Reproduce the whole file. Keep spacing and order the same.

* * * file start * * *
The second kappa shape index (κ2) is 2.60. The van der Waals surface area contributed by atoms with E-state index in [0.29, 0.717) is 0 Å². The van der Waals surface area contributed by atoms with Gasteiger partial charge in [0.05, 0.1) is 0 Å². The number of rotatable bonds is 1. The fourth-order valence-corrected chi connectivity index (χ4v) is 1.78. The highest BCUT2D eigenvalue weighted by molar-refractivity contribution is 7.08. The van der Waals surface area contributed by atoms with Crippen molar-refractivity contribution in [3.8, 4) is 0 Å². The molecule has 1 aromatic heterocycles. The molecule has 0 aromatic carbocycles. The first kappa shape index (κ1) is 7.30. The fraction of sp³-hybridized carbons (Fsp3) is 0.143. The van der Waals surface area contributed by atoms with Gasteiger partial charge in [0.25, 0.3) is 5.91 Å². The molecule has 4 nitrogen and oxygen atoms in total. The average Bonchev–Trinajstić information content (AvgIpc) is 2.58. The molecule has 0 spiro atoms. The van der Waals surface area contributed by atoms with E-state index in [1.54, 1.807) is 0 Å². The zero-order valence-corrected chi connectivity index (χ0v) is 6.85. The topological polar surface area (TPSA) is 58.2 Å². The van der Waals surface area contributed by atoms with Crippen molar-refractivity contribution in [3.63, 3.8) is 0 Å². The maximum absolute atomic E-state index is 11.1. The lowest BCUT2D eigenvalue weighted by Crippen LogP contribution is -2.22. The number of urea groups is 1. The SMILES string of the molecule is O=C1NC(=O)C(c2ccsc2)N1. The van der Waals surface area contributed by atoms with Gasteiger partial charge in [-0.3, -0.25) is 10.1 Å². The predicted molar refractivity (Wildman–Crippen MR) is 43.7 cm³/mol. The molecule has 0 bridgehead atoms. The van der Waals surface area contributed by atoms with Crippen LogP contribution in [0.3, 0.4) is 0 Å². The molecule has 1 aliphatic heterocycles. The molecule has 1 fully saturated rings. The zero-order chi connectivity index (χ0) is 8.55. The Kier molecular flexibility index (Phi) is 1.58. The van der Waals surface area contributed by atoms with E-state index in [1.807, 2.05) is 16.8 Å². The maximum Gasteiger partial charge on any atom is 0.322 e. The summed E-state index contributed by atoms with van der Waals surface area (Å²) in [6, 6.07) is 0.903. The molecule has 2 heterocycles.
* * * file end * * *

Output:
The second kappa shape index (κ2) is 2.60. The van der Waals surface area contributed by atoms with E-state index in [0.29, 0.717) is 0 Å². The van der Waals surface area contributed by atoms with Gasteiger partial charge in [0.05, 0.1) is 0 Å². The number of rotatable bonds is 1. The fourth-order valence-corrected chi connectivity index (χ4v) is 1.78. The highest BCUT2D eigenvalue weighted by molar-refractivity contribution is 7.08. The van der Waals surface area contributed by atoms with Crippen molar-refractivity contribution in [3.8, 4) is 0 Å². The molecule has 1 aromatic heterocycles. The molecule has 0 aromatic carbocycles. The first kappa shape index (κ1) is 7.30. The fraction of sp³-hybridized carbons (Fsp3) is 0.143. The van der Waals surface area contributed by atoms with Gasteiger partial charge in [0.25, 0.3) is 5.91 Å². The molecule has 4 nitrogen and oxygen atoms in total. The average Bonchev–Trinajstić information content (AvgIpc) is 2.58. The molecule has 0 spiro atoms. The van der Waals surface area contributed by atoms with E-state index in [1.54, 1.807) is 0 Å². The zero-order valence-corrected chi connectivity index (χ0v) is 6.85. The topological polar surface area (TPSA) is 58.2 Å². The van der Waals surface area contributed by atoms with Crippen molar-refractivity contribution in [3.63, 3.8) is 0 Å². The maximum absolute atomic E-state index is 11.1. The lowest BCUT2D eigenvalue weighted by Crippen LogP contribution is -2.22. The number of urea groups is 1. The SMILES string of the molecule is O=C1NC(=O)C(c2ccsc2)N1. The van der Waals surface area contributed by atoms with Gasteiger partial charge in [-0.3, -0.25) is 10.1 Å². The predicted molar refractivity (Wildman–Crippen MR) is 43.7 cm³/mol. The molecule has 0 bridgehead atoms. The van der Waals surface area contributed by atoms with Crippen LogP contribution in [0.3, 0.4) is 0 Å². The molecule has 1 aliphatic heterocycles. The molecule has 1 fully saturated rings. The zero-order chi connectivity index (χ0) is 8.55. The Kier molecular flexibility index (Phi) is 1.58. The van der Waals surface area contributed by atoms with E-state index in [1.807, 2.05) is 16.8 Å². The maximum Gasteiger partial charge on any atom is 0.322 e. The summed E-state index contributed by atoms with van der Waals surface area (Å²) in [6, 6.07) is 0.903. The molecule has 2 heterocycles.